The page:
I have a confession:
I used to think Crock-Pot recipes were kind of annoying. It seemed like I kept encountering Crock-Pot recipes everywhere, for every time of food imaginable such as Crock-Pot mashed potatoes to Crock-Pot spaghetti. I couldn’t help but question, “Just because you can cook it a crock pot, does mean you should?”
The answer I’ve arrived at is a “We can crock pot that!” attitude in the spirit of Portlandia’s We can pickle that! bit.
I love my big Crock-Pot, so much so, that it’s earned a mostly permanent spot on my kitchen counter. Before college, my mom gave me a small Crock-Pot that lives in my cupboard. I use it less frequently, but find it handy for keeping food warm and making small batches of stew.
When my friend Kristen of Make the Best of Everything posted her recipe for Crock-Pot Rotisserie Chicken, I had to give it a try. I had just bought locally-raised chickens from my friends at Twisted River Farm and her timing could’t be more perfect.
I simply rubbed a small chicken with butter and a seasoning mix before placing it on foil balls. Then, I cooked it on low until the meat was tender and the skin rendered.
The chicken had a texture and moistness very similar to a store-bought rotisserie chicken. The skin wasn’t crispy, but I was pleasantly surprised by how far it had rendered down to a paper-thin layer. Then, I added the chicken’s drippings into my rice’s cooking liquid.
More recently, I tried a different spin on Crock-Pot Rotisserie chicken. This time, I bought a pair of chickens from my friend Shannon who raised them at her pumpkin patch Enchanted Acres. I’ll always remember the excitement I felt upon holding a baby chick for the first time when we visited her days after she brought the chicks home from Hoover’s Hatchery in nearby Rudd.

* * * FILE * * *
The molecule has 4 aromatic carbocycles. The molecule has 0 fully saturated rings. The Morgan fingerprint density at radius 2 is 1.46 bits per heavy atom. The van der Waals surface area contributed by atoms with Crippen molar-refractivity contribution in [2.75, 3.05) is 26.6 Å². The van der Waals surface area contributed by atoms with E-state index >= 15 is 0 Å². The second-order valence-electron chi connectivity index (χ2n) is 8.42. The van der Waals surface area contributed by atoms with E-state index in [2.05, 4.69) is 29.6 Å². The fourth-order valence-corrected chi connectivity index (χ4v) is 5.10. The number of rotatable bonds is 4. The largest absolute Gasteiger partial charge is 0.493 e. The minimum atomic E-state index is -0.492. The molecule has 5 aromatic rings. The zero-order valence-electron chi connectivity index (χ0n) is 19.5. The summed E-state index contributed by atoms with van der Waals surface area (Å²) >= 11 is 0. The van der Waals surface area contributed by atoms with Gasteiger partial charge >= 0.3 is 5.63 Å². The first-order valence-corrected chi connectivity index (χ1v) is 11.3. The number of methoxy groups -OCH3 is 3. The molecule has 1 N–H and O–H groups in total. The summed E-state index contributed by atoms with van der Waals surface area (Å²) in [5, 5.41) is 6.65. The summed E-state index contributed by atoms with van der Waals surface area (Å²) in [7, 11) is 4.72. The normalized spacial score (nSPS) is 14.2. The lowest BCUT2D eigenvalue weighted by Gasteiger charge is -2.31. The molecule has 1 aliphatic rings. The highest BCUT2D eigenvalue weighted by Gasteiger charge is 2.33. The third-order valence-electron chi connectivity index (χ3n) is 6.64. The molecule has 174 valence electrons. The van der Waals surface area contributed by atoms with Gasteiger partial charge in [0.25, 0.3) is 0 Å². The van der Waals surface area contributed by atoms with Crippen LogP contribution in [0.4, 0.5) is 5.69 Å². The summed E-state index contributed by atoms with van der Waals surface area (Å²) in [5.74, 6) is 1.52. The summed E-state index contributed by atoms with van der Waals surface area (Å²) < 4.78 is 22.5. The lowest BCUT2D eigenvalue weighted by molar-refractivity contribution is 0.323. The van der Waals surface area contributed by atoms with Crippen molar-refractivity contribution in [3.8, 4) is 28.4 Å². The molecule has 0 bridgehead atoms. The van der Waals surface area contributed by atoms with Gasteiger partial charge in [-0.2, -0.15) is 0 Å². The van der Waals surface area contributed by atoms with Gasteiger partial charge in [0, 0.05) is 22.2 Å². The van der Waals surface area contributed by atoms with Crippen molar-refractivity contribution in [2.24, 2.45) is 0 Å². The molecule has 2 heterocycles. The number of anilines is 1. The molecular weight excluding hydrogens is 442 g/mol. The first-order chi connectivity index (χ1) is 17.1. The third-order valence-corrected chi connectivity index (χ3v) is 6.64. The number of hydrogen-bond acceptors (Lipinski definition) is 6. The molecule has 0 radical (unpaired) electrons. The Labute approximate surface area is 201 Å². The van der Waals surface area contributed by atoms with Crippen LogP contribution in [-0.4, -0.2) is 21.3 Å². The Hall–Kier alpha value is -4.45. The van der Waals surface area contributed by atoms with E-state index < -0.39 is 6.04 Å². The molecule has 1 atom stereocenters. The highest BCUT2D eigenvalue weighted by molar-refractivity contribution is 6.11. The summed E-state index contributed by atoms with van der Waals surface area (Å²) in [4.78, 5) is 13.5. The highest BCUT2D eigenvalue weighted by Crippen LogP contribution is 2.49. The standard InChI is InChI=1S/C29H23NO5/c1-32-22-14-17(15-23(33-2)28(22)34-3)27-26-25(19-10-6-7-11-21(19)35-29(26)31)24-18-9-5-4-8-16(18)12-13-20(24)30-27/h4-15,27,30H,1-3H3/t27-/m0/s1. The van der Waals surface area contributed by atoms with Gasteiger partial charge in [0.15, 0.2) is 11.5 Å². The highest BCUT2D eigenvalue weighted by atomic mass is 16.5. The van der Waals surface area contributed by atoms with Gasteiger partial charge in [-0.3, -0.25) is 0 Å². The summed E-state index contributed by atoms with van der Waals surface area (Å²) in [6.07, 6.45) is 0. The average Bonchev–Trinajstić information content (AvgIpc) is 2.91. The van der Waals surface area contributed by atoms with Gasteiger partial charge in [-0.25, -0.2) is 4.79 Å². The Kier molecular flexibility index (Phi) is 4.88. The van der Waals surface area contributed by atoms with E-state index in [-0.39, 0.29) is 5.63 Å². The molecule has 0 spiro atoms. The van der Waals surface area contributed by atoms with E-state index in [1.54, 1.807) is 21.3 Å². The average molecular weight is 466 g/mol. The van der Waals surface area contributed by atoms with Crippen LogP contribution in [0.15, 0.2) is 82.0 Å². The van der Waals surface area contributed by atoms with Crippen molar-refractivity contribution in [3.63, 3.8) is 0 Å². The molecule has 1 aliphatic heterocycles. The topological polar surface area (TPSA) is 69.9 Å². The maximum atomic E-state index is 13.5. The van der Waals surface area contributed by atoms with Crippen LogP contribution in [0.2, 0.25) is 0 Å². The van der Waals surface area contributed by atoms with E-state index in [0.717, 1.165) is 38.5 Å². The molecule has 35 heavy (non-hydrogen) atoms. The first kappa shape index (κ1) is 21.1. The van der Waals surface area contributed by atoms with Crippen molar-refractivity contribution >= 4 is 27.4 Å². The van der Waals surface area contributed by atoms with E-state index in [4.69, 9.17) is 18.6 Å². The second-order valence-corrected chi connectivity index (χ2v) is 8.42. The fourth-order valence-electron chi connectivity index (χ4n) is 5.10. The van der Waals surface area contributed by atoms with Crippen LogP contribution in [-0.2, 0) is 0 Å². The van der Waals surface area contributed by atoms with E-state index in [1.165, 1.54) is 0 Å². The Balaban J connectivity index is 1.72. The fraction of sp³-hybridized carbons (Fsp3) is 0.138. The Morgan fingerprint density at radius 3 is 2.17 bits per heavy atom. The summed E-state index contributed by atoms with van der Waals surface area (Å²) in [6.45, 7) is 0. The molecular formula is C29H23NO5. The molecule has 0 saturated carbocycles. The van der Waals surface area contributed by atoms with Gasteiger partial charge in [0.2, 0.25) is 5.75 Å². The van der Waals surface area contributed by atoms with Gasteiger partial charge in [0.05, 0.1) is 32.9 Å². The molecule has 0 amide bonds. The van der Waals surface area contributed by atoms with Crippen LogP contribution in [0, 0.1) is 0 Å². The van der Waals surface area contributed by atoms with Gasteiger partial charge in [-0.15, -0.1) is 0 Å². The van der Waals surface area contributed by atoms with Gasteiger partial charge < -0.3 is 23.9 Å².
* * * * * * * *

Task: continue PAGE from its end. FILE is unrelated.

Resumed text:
I followed the The Country Cook‘s advice and stuffed the bird with aromatics. I used fresh lemon, onion, fresh garlic and parsley.
To add flavor to the juices and elevate the bird from the bottom of the pot, I nested it on a bed of vegetables I found in my fridge such as sweet potatoes, carrots celery and onion. With the Crock-Pot set to low, I roasted the bird for about six hours until it began to fall apart.
With this particular chicken, my skin wasn’t as throughly rendered as the first. This may be due to the facts that the chicken had more fat or cooking it on a bed of veggies instead of tin foil created more liquid and steam. I followed Brandie’s advice to simply broil the chicken before serving. The juices that formed in the bottom of my Crock-Pot made a beautiful gravy; one of the most umami-filled gravies I’ve ever tasted.
Cooking a rotisserie-style chicken in a Crock-Pot is not necessarily the fastest way to cook a chicken, nor will it produce results exactly like your grocery store’s, but the method is stress-free and close enough to a real thing that it’s become one of my new favorite recipes.
Jeni’s Take On Cooking A Rotisserie-Style Chicken In A Crock-Pot
Vegetables, roughly chopped. Enough to cover the bottom of your Crock -Pot: I used sweet potatoes, carrots, onions & celery
1 whole chicken
Olive oil or butter
Parsley sprigs, a handful
1/2 lemon, sliced
1/2 head of garlic, sliced in half, or a handful of crushed garlic cloves (skin-on is OK)
Your favorite seasonings: I used a combination of Lawry’s seasoning salt, thyme, rosemary, smoked paprika and sumac.
Pepper, white & black
Garlic or garlic powder
- Layer the bottom of your Crock-Pot with chopped vegetables.
- Place the chicken on top of the vegetables.
- Season the inside of the chicken with salt & pepper, and stuff with garlic, lemon slices and more onion.
- Rub the outside of the chicken with olive oil or butter and your favorite herbs and spices.
- Cover and cook on low until the meat is tender. This could take anywhere between five and seven hours, depending on the size of your chicken.
- For more rendered skin, put the bird on a pan and broil until it’s as golden as you like.
- To make the gravy, pour the juices and vegetables into a strainer placed over a container. Press the vegetables gently to gather all of the broth.
- As the juices cool, the fat will rise to the top. Strain about 1/3 cup of the fat into a pan and heat.
- Whisk flour into the hot fat, until it resembles the texture of wet sand. Watch carefully so it doesn’t burn. Cook long enough to eliminate the raw flour quality, but not enough to brown.
- Whisk in the broth, a little at a time. The flour-fat roux will thicken the broth. You can always add more liquid.
- Season the gravy with salt, pepper and a little garlic. Drizzle over the chicken.